They Fight When Traveling
Q: My wife and I have planned an upcoming anniversary trip. While our relationship is solid at home, we tend to have different philosophies when traveling—usually surrounding how much time to allot for airport transfers, etc. This inevitably ends up with at least one big argument during the course of a trip. How do we find common ground on foreign land? — Tyrone, 54
Dr. Susan: You're afraid you'll be late for things and she's Mrs. Cool? Or vice versa. Reminds me of when my husband and I lined up for a charter flight, and he decided to go find a mailbox right then, and the line started moving forward to board, and he didn't get back until the last possible moment. I was so anxious. Not a good way to begin a vacation! I find that a good rule of thumb is that the person who is most anxious about timing gets a larger say. And the other one doesn't make a fuss, just brings a book for waiting time. I wish I had more advice on this, but all I can say is that none of these differences are worth a big fight. Talk about how the trip is meant to be fun and relaxing and celebratory. So both of you just do your best to assume goodwill on the part of the other and not fret or fuss at each other.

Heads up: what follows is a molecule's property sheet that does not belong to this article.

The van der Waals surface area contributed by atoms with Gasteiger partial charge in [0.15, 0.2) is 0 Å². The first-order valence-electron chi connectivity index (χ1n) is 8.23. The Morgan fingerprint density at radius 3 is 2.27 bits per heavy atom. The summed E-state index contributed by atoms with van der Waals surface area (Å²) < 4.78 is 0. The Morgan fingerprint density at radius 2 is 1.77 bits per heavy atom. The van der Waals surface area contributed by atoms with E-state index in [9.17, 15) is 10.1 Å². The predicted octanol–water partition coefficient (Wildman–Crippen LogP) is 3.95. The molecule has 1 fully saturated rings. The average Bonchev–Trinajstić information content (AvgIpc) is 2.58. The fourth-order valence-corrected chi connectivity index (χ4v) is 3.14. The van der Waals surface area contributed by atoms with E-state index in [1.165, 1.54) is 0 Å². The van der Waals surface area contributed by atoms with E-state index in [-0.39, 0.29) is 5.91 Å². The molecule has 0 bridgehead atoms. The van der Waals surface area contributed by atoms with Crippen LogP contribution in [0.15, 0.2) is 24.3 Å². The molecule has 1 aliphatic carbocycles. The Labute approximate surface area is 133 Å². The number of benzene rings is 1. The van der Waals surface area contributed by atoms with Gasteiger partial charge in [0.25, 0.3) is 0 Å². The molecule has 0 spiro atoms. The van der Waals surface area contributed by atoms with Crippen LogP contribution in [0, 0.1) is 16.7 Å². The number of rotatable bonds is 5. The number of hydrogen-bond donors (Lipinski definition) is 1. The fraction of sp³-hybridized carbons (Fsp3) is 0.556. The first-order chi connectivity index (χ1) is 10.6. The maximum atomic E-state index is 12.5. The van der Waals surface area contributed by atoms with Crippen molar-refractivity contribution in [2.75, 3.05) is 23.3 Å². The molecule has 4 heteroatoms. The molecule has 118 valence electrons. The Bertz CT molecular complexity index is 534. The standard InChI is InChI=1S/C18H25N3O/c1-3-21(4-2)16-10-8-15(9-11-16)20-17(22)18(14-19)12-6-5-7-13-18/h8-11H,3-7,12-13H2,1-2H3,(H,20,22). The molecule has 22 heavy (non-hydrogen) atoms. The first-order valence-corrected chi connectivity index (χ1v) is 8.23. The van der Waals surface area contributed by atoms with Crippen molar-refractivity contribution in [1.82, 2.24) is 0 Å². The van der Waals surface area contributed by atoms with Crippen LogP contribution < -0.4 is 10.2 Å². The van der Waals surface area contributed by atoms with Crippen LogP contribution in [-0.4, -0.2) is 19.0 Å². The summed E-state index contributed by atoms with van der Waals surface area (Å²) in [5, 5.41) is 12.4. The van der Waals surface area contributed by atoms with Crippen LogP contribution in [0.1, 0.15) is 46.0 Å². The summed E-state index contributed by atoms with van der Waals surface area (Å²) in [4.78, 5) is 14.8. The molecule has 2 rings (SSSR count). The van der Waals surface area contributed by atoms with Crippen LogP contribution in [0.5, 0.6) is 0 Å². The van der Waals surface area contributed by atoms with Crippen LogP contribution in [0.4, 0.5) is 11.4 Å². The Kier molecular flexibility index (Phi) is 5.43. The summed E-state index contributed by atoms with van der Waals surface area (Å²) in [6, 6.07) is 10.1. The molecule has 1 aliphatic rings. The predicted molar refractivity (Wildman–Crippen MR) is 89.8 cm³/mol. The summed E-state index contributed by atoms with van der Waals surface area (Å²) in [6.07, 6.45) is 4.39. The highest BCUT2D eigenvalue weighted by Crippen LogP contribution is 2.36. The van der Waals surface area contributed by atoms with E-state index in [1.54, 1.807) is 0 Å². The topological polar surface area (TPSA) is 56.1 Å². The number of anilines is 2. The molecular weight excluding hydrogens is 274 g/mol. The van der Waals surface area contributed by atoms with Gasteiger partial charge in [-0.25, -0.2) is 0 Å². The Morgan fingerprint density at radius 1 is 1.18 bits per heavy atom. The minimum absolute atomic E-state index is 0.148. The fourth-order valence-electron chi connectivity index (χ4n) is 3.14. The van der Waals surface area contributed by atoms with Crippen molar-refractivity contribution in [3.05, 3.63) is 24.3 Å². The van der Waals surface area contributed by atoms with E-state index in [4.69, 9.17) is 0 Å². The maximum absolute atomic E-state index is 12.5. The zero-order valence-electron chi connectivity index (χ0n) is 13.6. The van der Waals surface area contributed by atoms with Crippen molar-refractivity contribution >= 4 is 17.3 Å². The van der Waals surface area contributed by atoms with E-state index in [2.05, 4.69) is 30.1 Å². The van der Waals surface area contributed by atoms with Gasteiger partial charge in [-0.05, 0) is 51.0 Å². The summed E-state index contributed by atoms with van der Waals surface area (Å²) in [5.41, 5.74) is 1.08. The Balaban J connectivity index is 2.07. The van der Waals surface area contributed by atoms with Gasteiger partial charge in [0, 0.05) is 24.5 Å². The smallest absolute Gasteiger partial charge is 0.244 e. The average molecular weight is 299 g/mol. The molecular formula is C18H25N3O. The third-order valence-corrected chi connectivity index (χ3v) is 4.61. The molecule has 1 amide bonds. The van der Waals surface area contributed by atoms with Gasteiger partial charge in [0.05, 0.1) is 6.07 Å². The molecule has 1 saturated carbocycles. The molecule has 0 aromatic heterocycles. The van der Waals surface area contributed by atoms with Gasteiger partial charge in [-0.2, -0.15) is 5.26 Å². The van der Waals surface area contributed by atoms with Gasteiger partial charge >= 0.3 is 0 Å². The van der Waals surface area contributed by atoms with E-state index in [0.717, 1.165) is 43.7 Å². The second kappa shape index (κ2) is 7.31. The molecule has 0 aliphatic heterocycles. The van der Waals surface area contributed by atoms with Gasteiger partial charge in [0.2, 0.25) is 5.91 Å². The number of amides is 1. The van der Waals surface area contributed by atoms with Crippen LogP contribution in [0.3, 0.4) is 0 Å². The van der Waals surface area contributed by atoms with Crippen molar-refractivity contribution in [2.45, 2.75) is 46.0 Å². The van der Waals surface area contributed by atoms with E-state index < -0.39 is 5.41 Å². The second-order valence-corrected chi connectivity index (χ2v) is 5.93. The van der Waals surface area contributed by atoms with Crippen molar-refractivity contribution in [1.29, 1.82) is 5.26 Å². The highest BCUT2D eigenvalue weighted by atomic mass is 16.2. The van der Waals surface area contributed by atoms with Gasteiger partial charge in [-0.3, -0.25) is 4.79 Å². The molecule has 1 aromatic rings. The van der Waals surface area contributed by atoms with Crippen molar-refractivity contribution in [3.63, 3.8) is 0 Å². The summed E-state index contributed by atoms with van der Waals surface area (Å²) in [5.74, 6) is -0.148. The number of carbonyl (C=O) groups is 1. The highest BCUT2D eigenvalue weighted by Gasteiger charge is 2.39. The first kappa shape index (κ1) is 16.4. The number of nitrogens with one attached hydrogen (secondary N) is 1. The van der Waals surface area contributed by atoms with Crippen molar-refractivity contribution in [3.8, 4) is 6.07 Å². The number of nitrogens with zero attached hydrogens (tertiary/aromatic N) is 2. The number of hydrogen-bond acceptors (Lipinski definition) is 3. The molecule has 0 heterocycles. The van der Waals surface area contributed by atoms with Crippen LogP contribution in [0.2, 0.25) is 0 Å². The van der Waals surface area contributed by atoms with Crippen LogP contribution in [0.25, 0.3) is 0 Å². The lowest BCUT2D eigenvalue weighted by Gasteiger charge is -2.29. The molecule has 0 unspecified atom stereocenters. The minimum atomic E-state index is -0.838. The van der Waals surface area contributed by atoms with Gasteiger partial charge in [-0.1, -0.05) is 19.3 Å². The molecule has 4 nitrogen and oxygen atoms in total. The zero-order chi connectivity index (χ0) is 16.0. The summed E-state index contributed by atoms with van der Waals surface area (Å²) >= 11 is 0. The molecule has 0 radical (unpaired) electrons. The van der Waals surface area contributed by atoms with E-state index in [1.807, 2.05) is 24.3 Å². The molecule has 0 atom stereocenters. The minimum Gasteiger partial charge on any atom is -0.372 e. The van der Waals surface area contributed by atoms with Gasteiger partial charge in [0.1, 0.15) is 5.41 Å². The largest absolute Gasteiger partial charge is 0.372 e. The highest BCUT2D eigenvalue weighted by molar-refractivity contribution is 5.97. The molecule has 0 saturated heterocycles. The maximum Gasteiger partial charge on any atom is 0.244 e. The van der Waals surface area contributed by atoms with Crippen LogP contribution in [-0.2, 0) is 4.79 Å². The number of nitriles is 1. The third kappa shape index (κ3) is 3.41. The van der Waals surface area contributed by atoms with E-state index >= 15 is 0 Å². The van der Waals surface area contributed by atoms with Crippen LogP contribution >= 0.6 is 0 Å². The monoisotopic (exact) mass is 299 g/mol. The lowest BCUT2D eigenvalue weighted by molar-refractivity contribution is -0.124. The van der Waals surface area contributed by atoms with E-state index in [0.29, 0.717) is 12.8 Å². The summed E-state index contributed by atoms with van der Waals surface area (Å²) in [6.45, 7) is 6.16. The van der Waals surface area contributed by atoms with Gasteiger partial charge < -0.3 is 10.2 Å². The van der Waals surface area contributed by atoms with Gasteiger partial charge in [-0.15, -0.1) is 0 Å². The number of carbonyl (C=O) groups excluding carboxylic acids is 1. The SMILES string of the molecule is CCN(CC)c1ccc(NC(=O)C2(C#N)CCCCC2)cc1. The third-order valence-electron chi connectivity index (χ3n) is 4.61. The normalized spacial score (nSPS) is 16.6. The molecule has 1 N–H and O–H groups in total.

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Susan K. Perry, Ph.D.
Susan K. Perry, Ph.D., is a social psychologist, relationship expert, and bestselling and award-winning author. Her books include Loving in Flow: How the Happiest Couples Get and Stay That Way, and Kylie's Heel, a novel for adults.
Pamela G. Chollet, Ph.D.
Dr. Pamela Chollet has a Ph.D. in clinical psychology and Master degrees in educational psychology and fine arts. Her passion has been helping people face and get through those times when they feel trapped and unable to move forward.
Anna Charbonneau, Ph.D.
Anna Charbonneau, Ph.D., is a clinical psychologist, stress management expert, and author. If you're feeling overwhelmed, stressed out, or struggling to make changes in your life, Anna can help.